By Dr. Tom Padilla

One year after thousands of people moved to at-home workstations, back pain is on the rise. Already worth $100 billion a year, the back pain industry continues to grow. One cause may be your at-home office setup. If you’re struggling with back pain while working from home, start by investigating your office set-up. Here are five quick tips for your at-home office to avoid back pain.

  1. Place Your Feet On The Floor

If you find this difficult, you’re not alone. Try observing yourself during a normal work day, you might be surprised to find the habits you’ve developed. Habits range from crossing your legs, sitting on one of them, shoving them way under your chair, and crossing your ankles. This creates tension in your hips, pelvis, and lower back. Eventually it makes your muscles stiff, achy, and compresses the joints.

  1. Keep Your Knees Below Your Hips

Keeping your knees below your hips allows your pelvis to tilt forward. This allows your lower back to have it’s normal forward curve, rather than rounding backwards into the chair. “Lumbar supports” claim they’ll fix this, but if your knees are level with or higher than your pelvis, these supports will be unable to help your back stay aligned.

  1. Avoid Excessive Reaching

If you’re seated at your desk your elbows should be relaxed at the sides of your ribs. When you reach forward too far, this creates extra work for your back muscles. Think of it this way: if you had a 10 pound bowling ball, would it be harder to hug it close to you, or hold it straight out in front of you with your elbows straight? Even though your arms don’t feel like much weight to you, holding them out in front of you without good support will fatigue the muscles of the back and shoulders eventually leading to fatigue, and that feeling of stress and tension you feel in your upper back.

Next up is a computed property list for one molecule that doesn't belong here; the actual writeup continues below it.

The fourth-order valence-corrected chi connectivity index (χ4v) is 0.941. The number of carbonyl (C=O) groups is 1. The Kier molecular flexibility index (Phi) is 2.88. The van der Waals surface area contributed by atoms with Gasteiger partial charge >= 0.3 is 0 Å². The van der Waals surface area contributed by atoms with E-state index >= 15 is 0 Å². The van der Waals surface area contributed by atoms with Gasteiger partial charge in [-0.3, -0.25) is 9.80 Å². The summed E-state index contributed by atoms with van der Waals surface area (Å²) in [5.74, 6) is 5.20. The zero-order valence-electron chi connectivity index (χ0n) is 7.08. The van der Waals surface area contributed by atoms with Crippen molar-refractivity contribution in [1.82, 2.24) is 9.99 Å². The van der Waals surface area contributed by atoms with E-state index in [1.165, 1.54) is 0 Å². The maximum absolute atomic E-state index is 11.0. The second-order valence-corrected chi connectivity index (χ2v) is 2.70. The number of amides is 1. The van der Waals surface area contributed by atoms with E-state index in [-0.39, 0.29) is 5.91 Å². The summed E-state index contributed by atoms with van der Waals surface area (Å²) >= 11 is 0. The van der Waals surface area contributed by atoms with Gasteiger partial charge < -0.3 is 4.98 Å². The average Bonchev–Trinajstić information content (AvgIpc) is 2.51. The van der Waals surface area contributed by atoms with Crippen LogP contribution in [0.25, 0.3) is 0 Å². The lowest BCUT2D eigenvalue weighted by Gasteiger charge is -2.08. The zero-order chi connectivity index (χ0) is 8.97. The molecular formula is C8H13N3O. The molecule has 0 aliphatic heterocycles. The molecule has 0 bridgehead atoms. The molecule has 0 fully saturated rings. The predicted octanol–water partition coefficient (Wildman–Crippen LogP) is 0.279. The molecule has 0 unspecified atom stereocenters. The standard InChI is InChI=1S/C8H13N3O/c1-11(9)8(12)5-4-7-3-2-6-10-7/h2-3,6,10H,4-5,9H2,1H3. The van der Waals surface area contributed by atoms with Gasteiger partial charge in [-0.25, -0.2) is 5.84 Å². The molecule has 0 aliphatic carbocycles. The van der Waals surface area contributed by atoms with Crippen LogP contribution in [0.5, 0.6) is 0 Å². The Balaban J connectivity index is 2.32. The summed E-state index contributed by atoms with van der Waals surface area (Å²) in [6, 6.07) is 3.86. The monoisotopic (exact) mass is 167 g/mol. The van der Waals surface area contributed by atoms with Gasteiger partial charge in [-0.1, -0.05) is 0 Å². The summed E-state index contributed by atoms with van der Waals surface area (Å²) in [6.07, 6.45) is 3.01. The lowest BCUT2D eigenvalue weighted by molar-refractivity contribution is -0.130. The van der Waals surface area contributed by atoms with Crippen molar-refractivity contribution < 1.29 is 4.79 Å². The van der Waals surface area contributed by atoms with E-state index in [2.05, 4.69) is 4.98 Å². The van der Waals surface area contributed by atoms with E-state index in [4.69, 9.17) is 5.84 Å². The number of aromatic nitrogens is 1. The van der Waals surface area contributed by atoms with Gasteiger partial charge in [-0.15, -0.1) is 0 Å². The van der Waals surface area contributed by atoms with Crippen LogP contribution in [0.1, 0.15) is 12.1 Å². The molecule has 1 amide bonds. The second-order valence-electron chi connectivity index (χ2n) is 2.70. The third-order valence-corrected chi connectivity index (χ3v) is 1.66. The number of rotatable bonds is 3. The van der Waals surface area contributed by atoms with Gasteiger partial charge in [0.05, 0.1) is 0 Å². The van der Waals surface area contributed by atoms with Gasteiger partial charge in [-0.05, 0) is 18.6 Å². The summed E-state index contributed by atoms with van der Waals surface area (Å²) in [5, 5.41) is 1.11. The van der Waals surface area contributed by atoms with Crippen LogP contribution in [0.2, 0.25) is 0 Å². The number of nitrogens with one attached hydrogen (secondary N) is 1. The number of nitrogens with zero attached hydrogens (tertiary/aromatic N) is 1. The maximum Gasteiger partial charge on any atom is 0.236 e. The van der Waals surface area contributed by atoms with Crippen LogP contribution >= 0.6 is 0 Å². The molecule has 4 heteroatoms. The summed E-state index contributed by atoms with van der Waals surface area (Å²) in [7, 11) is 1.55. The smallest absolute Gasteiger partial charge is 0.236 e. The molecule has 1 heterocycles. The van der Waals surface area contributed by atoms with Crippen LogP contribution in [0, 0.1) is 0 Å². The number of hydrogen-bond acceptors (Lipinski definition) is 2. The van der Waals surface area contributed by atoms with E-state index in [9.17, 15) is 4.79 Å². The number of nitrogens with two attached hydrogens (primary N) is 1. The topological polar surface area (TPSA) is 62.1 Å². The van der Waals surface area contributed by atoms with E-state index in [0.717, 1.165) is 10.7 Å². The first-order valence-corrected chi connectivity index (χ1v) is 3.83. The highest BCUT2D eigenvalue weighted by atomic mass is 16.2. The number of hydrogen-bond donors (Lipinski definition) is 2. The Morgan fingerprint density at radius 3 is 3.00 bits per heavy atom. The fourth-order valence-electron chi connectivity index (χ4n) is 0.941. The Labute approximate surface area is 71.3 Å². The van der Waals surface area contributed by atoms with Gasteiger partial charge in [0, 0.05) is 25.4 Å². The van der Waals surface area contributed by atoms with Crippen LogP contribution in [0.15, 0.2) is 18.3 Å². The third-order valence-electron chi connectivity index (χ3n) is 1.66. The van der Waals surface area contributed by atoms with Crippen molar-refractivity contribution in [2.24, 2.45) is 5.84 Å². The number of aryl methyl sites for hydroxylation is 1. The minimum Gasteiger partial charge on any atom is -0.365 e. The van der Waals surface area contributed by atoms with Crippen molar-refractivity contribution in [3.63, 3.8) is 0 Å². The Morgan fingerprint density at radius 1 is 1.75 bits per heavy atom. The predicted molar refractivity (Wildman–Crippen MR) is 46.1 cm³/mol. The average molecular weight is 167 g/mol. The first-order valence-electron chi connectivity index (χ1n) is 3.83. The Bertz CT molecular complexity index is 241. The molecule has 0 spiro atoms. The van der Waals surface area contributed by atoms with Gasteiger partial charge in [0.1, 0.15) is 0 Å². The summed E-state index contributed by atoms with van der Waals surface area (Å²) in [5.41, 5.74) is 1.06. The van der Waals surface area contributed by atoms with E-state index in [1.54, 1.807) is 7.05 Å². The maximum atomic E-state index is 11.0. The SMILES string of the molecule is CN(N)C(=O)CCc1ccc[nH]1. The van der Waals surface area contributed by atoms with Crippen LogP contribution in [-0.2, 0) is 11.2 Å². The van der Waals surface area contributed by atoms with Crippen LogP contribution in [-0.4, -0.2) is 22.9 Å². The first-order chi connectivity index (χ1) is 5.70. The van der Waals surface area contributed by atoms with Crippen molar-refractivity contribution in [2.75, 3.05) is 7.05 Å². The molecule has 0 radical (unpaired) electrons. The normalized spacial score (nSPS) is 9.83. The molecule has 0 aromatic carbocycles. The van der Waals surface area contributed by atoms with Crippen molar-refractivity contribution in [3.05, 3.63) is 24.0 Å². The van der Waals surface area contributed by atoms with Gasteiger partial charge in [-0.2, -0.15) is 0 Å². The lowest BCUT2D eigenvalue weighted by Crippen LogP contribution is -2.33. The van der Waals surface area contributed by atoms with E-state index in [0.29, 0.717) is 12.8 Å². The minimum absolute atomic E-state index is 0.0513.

1. Get a Supportive Chair

One of the biggest reasons back pain is spiking is because people work at deflated kitchen table chairs, or couches for too long. Try investing in a chair with good padding. The discs in your back are made of mostly water when you’re younger, having a seat with good support will help you preserve those discs.

  1. Move Often

Despite your best efforts, you may still find yourself getting back pain when you sit in one place too long. This is because the muscles and joints need movement to get blood flow and exchange fluid. When they don’t get frequent movement they get dehydrated and sticky. Moving around often, even if it’s just a quick wiggle break, is one of the best ways to “grease the joints.”

Dr. Tom Padilla is founder and CEO of The Doctors of Physical Therapy. His practice helps active adults age 30+ return to active lifestyles without painkillers or surgery. For more information and free report downloads on back pain, visit